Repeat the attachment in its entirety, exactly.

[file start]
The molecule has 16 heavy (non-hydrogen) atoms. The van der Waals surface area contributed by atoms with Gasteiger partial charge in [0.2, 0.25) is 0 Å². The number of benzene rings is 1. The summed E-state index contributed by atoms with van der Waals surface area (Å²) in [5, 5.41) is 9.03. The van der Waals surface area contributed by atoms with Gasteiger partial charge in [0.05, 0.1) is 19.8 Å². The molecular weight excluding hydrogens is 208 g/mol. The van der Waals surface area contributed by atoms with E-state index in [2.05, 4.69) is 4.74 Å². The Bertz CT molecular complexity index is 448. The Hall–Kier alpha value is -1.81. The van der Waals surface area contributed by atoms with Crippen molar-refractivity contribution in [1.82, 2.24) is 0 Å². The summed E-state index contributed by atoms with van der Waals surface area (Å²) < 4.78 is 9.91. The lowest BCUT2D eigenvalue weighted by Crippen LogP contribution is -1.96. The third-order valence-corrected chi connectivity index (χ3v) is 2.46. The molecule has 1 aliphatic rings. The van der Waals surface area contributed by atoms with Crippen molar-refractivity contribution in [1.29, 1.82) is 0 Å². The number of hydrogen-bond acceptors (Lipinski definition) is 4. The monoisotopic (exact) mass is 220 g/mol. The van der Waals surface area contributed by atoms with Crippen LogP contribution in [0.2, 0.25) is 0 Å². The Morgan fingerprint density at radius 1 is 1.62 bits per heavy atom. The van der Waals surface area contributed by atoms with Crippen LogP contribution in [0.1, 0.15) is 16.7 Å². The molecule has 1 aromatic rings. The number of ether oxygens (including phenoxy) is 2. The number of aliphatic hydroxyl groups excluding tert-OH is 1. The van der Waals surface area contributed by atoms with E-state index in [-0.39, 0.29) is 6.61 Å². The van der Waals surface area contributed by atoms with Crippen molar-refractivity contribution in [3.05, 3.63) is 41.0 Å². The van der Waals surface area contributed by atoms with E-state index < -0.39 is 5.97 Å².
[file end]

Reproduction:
The molecule has 16 heavy (non-hydrogen) atoms. The van der Waals surface area contributed by atoms with Gasteiger partial charge in [0.2, 0.25) is 0 Å². The number of benzene rings is 1. The summed E-state index contributed by atoms with van der Waals surface area (Å²) in [5, 5.41) is 9.03. The van der Waals surface area contributed by atoms with Gasteiger partial charge in [0.05, 0.1) is 19.8 Å². The molecular weight excluding hydrogens is 208 g/mol. The van der Waals surface area contributed by atoms with E-state index in [2.05, 4.69) is 4.74 Å². The Bertz CT molecular complexity index is 448. The Hall–Kier alpha value is -1.81. The van der Waals surface area contributed by atoms with Crippen molar-refractivity contribution in [1.82, 2.24) is 0 Å². The summed E-state index contributed by atoms with van der Waals surface area (Å²) < 4.78 is 9.91. The lowest BCUT2D eigenvalue weighted by Crippen LogP contribution is -1.96. The third-order valence-corrected chi connectivity index (χ3v) is 2.46. The molecule has 1 aliphatic rings. The van der Waals surface area contributed by atoms with Crippen molar-refractivity contribution in [1.29, 1.82) is 0 Å². The number of hydrogen-bond acceptors (Lipinski definition) is 4. The monoisotopic (exact) mass is 220 g/mol. The van der Waals surface area contributed by atoms with Crippen LogP contribution in [0.2, 0.25) is 0 Å². The Morgan fingerprint density at radius 1 is 1.62 bits per heavy atom. The van der Waals surface area contributed by atoms with Crippen LogP contribution in [0.1, 0.15) is 16.7 Å². The molecule has 1 aromatic rings. The number of ether oxygens (including phenoxy) is 2. The number of aliphatic hydroxyl groups excluding tert-OH is 1. The van der Waals surface area contributed by atoms with E-state index in [-0.39, 0.29) is 6.61 Å². The van der Waals surface area contributed by atoms with Crippen molar-refractivity contribution in [3.05, 3.63) is 41.0 Å². The van der Waals surface area contributed by atoms with E-state index < -0.39 is 5.97 Å².